Term Limits: What's in a Word?
It was the French historian and philosopher Voltaire who once declared the Holy Roman Empire was neither holy nor Roman nor an empire.
Turning a Blind Eye to History – and Reality
The American Medical Association is taking the Supreme Court's Feb. 25, 2015 decision exactly as it always does – by turning a blind eye to history, legal precedent and reality.
Applying the Thin Skull Principle
The "thin skull" principle, also known as the "you take your victim as you find them" principle, is a legal principle that can be summed up by the following statement.
Talking to Patients About Lumbar Facet Denervation (Medial Branch Neurotomy)
Lumbar facet denervation, more appropriately termed medial branch neurotomy (MBN), is a procedure that may be considered when patients suffer from recalcitrant non-radicular axial back and/or leg pain.
July, 2009, Vol. 09, Issue 07
Including Exercises as Part of a Treatment Plan
By Ben Benjamin, PhD
Question: When you teach a client exercises as part of a treatment plan, how do you ensure that they do them regularly?
Answer: It depends on the client. Each of your clients may be motivated by something different. It's important to remember that people have different learning styles, so an explanation or instruction that works for one person may not work for another. Some people learn visually -- they need to see something on paper or watch you demonstrate what you're talking about. In contrast, auditory learners learn best by hearing what you have to say, and kinesthetic learners need to have a direct experience, either physically or emotionally.
With any client, I tend to give a verbal explanation first. I might say, "Healing while you're doing these exercises means that you'll have a fuller range of movement when the the status of the injury has improved. If you heal without a full range of movement, there's a greater danger that you'll re-injure yourself when you become more active." Then, for a visually oriented client, I might show the person a drawing that illustrates how adhesive scar tissue contributes to re-injury.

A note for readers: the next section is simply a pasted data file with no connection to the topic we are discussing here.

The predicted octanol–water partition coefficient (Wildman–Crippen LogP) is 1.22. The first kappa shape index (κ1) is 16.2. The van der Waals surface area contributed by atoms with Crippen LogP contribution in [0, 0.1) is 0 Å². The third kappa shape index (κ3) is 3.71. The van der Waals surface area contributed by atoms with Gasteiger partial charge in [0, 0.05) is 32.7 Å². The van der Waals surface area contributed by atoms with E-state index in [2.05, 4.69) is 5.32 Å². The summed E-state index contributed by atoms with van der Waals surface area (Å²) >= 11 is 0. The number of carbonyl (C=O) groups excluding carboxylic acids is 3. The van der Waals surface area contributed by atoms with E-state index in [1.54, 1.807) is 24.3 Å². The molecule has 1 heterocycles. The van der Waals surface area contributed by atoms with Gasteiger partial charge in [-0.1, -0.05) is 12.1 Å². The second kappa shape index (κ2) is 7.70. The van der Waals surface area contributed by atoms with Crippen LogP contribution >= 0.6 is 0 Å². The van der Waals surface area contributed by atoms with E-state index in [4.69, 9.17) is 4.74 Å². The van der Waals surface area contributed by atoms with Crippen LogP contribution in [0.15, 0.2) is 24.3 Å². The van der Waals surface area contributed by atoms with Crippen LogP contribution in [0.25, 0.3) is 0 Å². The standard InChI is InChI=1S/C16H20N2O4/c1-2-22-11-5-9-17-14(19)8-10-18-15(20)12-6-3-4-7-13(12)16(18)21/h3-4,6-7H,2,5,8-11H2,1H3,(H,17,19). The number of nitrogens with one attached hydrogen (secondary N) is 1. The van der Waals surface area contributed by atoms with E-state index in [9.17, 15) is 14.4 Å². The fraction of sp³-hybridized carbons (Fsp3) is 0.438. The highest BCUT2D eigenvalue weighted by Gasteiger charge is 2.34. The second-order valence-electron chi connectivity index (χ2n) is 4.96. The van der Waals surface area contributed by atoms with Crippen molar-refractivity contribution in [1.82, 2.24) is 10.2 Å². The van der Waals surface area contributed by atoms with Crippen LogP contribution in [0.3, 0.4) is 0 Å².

For auditory or kinesthetic learners, I might tell a story about a client who healed more quickly once she started doing the exercises. I'd also have the kinesthetic learner practice the exercise as I explained it. In addition, I often bring up the financial benefits that come from healing more quickly. I explain that doing the exercises will make the treatment process much shorter, saving the client a good deal of money. This is often a strong motivator -- both for relatively wealthy people and for those whose financial situation is less secure.
Some people have a strong desire to do the exercises, but need some support to make that possible. For a person who is not very physically active, doing any kind of exercise daily may feel challenging and unnatural. Establishing a new routine takes a long time. Research has shown that it takes at least a month of doing something every day to create a new habit. I often work together with my clients to develop strategies that will help them take ownership of the exercise process. One client asked me to send her an email reminder every day for a week until she got the hang of it. Another client came up with a unique strategy. He said to his 10-year-old son, "Every time I do these exercises you get 50 cents. If I forget, I don't pay you." His son never forgot to remind him to do the exercises.
Of course, there are some people who will never do their exercises. Don't take it personally. We all have challenges in different areas and can be resistant to doing certain things even though we know they're good for us. For instance, I personally don't like exercising alone or taking vitamins, so I devise strategies to help me. All you can do is be patient and do the best you can to help your clients form healthier habits.
Author note (submitted after this article was published):
I neglected to mention an important fact: In some states, massage therapists are not allowed to teach exercises or stretches to their clients. According to my sources, it is permissible to mention exercises if you do so as a suggestion rather than a prescription. If you would like to offer your clients the option of doing particular exercises that you think might help them, I recommend saying something like "Some people find doing these exercises helpful. You may do them if you wish." Or "Some people recover more quickly when they do exercises like these."
My thanks to the thoughtful reader who brought this issue to my attention.
Click here for more information about Ben Benjamin, PhD.